The Kansas City Shock: Daring to Be Different and Shocking the World   Leave a comment

Shawn Daugherty, owner of the Kansas City Shock (a 2013 expansion entry in the WPSL), and our managing director are part of a new breed of women’s soccer leaders.  They believe that the game as it is currently structured leaves too many players on the outside looking in, with the cost and logistics associated with top-level competition being the major barriers to greater inclusion.  As these two programs (the Shock and Milwaukee United) are a little different but cut by and large from the same cloth, we felt it would be a good idea to share with you what they are doing to “be the change” in their part of the country.

Scott Viar (managing director of MUSC):  How did you originally come up with founding the Shock?

Shawn Daugherty:  I was writing on behalf of Our Game Magazine when the USA/Canada match took place last September at Livestrong Stadium. Make no mistake, Kansas City is a soccer city, but I was curious on how many would show up for women’s game. Not only was it sold out, it was sold out with a completely different dynamic versus the fan base for Sporting Kansas City matches. At that point, staring out at over 17,000 screaming fans I started to ponder the concept of women’s soccer at the next level in the one area that women’s soccer has barely scratched the surface; the Great Plains. Following that, utilizing my blog at Women’s Soccer United, I started to just brainstorm ideas and dreams. I placed them openly on Twitter, and before I knew it, Bryan McBeth [the club’s now-general manager] had contacted me, Ed Blythe and Jamie Wiley followed promptly. At that point, the four of us saw the future; loosely, and through social media saw that the support was already there. We just had no idea how large it was from the beginning.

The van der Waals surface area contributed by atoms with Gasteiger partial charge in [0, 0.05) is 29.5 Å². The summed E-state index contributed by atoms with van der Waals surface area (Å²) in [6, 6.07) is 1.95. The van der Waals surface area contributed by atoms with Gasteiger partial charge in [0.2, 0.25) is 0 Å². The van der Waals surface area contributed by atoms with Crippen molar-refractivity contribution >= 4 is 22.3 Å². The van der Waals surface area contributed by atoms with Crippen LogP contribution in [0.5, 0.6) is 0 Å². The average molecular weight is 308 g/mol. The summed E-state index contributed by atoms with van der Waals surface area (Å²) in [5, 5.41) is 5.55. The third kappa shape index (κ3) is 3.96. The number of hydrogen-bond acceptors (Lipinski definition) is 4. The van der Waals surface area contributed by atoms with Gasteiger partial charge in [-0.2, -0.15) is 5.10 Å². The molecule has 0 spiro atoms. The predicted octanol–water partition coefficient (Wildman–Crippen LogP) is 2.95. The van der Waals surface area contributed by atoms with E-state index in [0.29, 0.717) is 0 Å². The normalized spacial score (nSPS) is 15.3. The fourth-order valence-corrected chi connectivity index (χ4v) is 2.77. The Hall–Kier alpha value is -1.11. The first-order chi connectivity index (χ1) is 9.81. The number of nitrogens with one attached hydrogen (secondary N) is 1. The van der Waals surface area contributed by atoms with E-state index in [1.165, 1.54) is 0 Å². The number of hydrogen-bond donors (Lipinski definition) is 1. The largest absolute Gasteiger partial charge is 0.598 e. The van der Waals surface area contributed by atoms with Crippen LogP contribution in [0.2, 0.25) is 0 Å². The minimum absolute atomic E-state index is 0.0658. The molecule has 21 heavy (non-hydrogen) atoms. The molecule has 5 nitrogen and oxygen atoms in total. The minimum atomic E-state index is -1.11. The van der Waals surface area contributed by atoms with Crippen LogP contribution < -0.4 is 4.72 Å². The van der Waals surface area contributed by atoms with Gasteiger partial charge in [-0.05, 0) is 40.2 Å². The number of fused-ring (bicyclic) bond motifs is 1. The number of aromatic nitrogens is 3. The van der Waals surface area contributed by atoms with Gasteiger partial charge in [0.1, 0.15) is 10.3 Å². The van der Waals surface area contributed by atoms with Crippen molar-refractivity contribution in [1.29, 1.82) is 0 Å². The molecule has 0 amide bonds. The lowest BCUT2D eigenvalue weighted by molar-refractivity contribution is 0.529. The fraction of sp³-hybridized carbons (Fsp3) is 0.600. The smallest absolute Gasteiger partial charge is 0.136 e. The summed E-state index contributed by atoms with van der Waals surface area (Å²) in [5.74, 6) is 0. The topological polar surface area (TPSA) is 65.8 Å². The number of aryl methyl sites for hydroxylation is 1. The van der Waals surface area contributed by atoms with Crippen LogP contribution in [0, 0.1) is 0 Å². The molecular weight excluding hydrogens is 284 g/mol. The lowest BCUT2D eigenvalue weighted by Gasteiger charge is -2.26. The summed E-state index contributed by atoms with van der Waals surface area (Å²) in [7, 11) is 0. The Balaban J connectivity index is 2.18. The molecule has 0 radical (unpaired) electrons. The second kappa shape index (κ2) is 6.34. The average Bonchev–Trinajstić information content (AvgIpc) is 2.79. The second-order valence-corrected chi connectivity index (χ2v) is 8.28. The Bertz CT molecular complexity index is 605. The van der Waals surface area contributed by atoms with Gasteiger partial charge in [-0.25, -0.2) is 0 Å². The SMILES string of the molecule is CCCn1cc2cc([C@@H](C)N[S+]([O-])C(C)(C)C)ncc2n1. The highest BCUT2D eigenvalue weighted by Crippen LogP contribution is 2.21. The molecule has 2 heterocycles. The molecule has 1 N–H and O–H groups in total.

SV:  What is the main focus of the club/organization (e.g. adult play, youth play, pipeline from youth to open play)?